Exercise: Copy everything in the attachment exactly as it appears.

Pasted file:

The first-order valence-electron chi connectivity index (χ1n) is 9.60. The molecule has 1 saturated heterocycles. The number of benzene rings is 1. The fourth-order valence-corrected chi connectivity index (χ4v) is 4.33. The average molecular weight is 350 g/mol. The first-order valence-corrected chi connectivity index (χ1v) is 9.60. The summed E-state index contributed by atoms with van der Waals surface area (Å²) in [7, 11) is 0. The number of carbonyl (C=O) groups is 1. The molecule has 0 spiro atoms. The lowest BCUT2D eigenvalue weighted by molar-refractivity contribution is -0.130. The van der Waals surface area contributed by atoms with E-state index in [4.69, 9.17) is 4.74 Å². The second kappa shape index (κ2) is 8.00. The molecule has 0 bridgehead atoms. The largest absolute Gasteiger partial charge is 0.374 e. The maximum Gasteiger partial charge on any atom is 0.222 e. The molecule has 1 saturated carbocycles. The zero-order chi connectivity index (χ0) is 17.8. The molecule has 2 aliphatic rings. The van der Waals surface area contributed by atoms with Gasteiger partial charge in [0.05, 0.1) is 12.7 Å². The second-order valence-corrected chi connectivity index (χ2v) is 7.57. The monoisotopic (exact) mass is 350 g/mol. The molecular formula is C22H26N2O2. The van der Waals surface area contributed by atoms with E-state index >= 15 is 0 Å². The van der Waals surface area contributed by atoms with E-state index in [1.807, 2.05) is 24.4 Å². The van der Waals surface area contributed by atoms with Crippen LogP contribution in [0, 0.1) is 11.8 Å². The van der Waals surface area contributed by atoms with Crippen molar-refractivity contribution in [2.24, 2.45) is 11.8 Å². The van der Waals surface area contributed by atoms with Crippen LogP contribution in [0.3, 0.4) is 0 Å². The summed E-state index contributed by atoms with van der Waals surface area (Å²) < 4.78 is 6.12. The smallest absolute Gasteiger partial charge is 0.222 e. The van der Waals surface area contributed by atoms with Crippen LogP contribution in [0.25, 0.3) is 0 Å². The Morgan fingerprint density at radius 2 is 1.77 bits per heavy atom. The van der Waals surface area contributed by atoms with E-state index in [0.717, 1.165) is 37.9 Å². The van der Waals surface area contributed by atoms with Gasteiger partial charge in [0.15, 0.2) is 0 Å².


The first-order valence-electron chi connectivity index (χ1n) is 9.60. The molecule has 1 saturated heterocycles. The number of benzene rings is 1. The fourth-order valence-corrected chi connectivity index (χ4v) is 4.33. The average molecular weight is 350 g/mol. The first-order valence-corrected chi connectivity index (χ1v) is 9.60. The summed E-state index contributed by atoms with van der Waals surface area (Å²) in [7, 11) is 0. The number of carbonyl (C=O) groups is 1. The molecule has 0 spiro atoms. The lowest BCUT2D eigenvalue weighted by molar-refractivity contribution is -0.130. The van der Waals surface area contributed by atoms with E-state index in [4.69, 9.17) is 4.74 Å². The second kappa shape index (κ2) is 8.00. The molecule has 0 bridgehead atoms. The largest absolute Gasteiger partial charge is 0.374 e. The maximum Gasteiger partial charge on any atom is 0.222 e. The molecule has 1 saturated carbocycles. The zero-order chi connectivity index (χ0) is 17.8. The molecule has 2 aliphatic rings. The van der Waals surface area contributed by atoms with Gasteiger partial charge in [0.05, 0.1) is 12.7 Å². The second-order valence-corrected chi connectivity index (χ2v) is 7.57. The monoisotopic (exact) mass is 350 g/mol. The molecular formula is C22H26N2O2. The van der Waals surface area contributed by atoms with E-state index >= 15 is 0 Å². The van der Waals surface area contributed by atoms with E-state index in [1.807, 2.05) is 24.4 Å². The van der Waals surface area contributed by atoms with Crippen LogP contribution in [0, 0.1) is 11.8 Å². The van der Waals surface area contributed by atoms with Crippen molar-refractivity contribution in [2.24, 2.45) is 11.8 Å². The van der Waals surface area contributed by atoms with Crippen LogP contribution in [0.3, 0.4) is 0 Å². The summed E-state index contributed by atoms with van der Waals surface area (Å²) < 4.78 is 6.12. The smallest absolute Gasteiger partial charge is 0.222 e. The van der Waals surface area contributed by atoms with Crippen LogP contribution in [0.25, 0.3) is 0 Å². The Morgan fingerprint density at radius 2 is 1.77 bits per heavy atom. The van der Waals surface area contributed by atoms with E-state index in [0.717, 1.165) is 37.9 Å². The van der Waals surface area contributed by atoms with Gasteiger partial charge in [0.15, 0.2) is 0 Å².